“Mommy, sister’s getting candy!”
“Mommy, brother’s not staying in his room!”
“Mommy, somebody spilled water in the kitchen, but it wasn’t me!”
All day long, the tattling doesn’t stop. My three-year-old is often the one with the loudest voice, but the nine-year-old and six-year-old aren’t innocent from tattling themselves. It is something that I am sure just about every mother has to deal with. Of course, the child doing the tattling is never guilty of wrong-doing. Until you find out that they did, indeed, participate in some way–whether accepting the stolen candy, sneaking brother out of his room, or actually being the one who spilled the water!
Our pastor is going through a series about “One Another.” We as a church are striving to learn how to follow God’s command to “love one another (Jn. 13:34).” But tattling is definitely not a way that we obey Him.
It is our job as parents to “train up [our children] in the way [they] should go” (Prov. 22:6). If we are going to teach them how to love others well, then we need to start in the home. And the first lesson they need to learn is how to not tattle.
Here are some simple tips to stop the tattler from wagging their tongue:
1. Refuse to listen. Most children tattle because they want your attention. We moms often fall into the trap of listening when they complain or tattle because we want them to feel like we are always there for them. But all we are doing is fueling the fire for gossip. They know something about someone else, and they want to share it with you. We need to teach them about what is good to share with us (praises, real emergencies, etc.) and what they need to keep to themselves.
Whoever keeps his mouth and his tongue keeps himself out of trouble – Prov. 21:23.
2. Give them something to say. When you catch your child in the middle of tattling, encourage them to find something nice to say about their sibling. I am a firm believer that we don’t put something off without putting something on in its place. If we don’t want them to say unkind words, then we need to guide them in finding kind words! Perhaps (for just a little while), you could set up a reward system for saying something kind so many times each week. Even if you don’t reward them with a tangible prize, at least give them your praise and let them know how wonderful it is to hear them use kind words for their siblings!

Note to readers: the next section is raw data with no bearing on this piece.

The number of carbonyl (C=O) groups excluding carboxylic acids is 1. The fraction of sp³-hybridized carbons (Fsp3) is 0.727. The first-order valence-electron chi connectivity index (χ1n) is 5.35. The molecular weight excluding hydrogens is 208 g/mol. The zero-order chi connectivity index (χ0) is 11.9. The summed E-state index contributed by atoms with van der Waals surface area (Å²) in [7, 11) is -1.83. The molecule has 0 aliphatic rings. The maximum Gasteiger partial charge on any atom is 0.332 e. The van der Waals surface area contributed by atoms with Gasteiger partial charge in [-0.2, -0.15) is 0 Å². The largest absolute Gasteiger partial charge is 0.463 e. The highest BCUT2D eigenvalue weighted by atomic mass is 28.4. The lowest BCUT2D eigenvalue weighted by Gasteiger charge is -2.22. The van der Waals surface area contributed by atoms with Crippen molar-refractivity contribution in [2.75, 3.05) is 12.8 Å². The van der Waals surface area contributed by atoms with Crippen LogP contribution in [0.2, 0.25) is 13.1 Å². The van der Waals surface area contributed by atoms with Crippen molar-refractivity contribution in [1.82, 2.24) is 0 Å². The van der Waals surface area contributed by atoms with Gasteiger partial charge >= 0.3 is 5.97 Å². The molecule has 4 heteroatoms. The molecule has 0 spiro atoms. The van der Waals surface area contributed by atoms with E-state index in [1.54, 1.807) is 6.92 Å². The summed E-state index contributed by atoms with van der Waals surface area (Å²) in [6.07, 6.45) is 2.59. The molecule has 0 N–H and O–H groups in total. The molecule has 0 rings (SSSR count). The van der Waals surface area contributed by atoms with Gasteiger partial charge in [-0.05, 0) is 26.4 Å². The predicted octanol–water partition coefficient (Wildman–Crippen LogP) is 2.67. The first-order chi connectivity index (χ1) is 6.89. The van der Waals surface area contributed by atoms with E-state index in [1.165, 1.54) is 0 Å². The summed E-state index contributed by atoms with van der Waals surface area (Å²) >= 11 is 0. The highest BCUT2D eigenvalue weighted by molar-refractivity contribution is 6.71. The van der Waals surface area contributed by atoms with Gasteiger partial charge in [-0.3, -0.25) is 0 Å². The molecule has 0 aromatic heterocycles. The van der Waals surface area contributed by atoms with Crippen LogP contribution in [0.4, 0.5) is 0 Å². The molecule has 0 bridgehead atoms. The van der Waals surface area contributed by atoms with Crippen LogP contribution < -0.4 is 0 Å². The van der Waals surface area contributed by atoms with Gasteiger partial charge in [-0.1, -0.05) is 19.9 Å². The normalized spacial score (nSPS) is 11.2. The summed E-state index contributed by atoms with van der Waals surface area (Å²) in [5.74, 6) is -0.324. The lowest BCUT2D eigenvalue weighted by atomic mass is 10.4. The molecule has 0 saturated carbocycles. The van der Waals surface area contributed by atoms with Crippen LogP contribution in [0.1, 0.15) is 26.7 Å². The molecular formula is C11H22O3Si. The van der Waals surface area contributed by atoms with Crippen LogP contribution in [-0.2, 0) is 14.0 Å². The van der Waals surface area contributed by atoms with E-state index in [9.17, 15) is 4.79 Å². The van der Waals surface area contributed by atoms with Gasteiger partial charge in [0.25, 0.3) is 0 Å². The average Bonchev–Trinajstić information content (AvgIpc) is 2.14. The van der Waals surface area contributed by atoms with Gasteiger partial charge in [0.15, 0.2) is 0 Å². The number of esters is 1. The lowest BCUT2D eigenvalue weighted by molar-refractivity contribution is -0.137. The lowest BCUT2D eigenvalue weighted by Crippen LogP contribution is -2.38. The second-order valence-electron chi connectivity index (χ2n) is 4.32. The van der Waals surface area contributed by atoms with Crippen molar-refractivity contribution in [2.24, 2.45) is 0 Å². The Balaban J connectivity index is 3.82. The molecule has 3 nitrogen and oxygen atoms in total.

Let no corrupting talk come out of your mouths, but only such as is good for building up, as fits the occasion, that it may give grace to those who hear – Eph. 4:29.
3. Be an example. I struggle with this. I love a good story. And I hate to be the only one who doesn’t know something! But tattling is just a childish way of gossiping. Our kids are watching–and listening–to us. When they hear us “sharing” with someone else, they are learning that it’s okay to tell on one another!
Finally, brothers, whatever is true, whatever is honorable, whatever is just, whatever is pure, whatever is lovely, whatever is commendable, if there is any excellence, if there is anything worthy of praise, think about these things – Phil. 4:8.
4. Love them well. Our children learn how to criticize each other when we are quick to criticize them. But when we love well, as Christ loves us, we are able to look past their sins and see the beauty that God sees. That isn’t to say that we allow them to get away with sin. It just means that we don’t dwell on it, remember it, or not forgive them when they confess. We don’t easily jump to the conclusion that the tattler is always right. We give our children the benefit of the doubt and believe the best of them. When we start looking for the good in them (and in others), our children will start looking at each other that way as well.
Above all, keep loving one another earnestly, since love covers a multitude of sins – I Pt. 4:8.
We need to remember that what we teach our children now is what they will remember as adults. We can teach them now how to love well and how to look for the best in others. But when we feed the gossip monster, we are telling them that it is okay to treat others badly. Gossiping isn’t showing love. Tattling isn’t showing love. It’s not cute, and it’s not “just a phase.” We need to stop it in its tracks and teach our children to be gracious to one another. The learning starts at home.
Let your speech always be gracious, seasoned with salt, so that you may know how you ought to answer each person – Col. 4:6.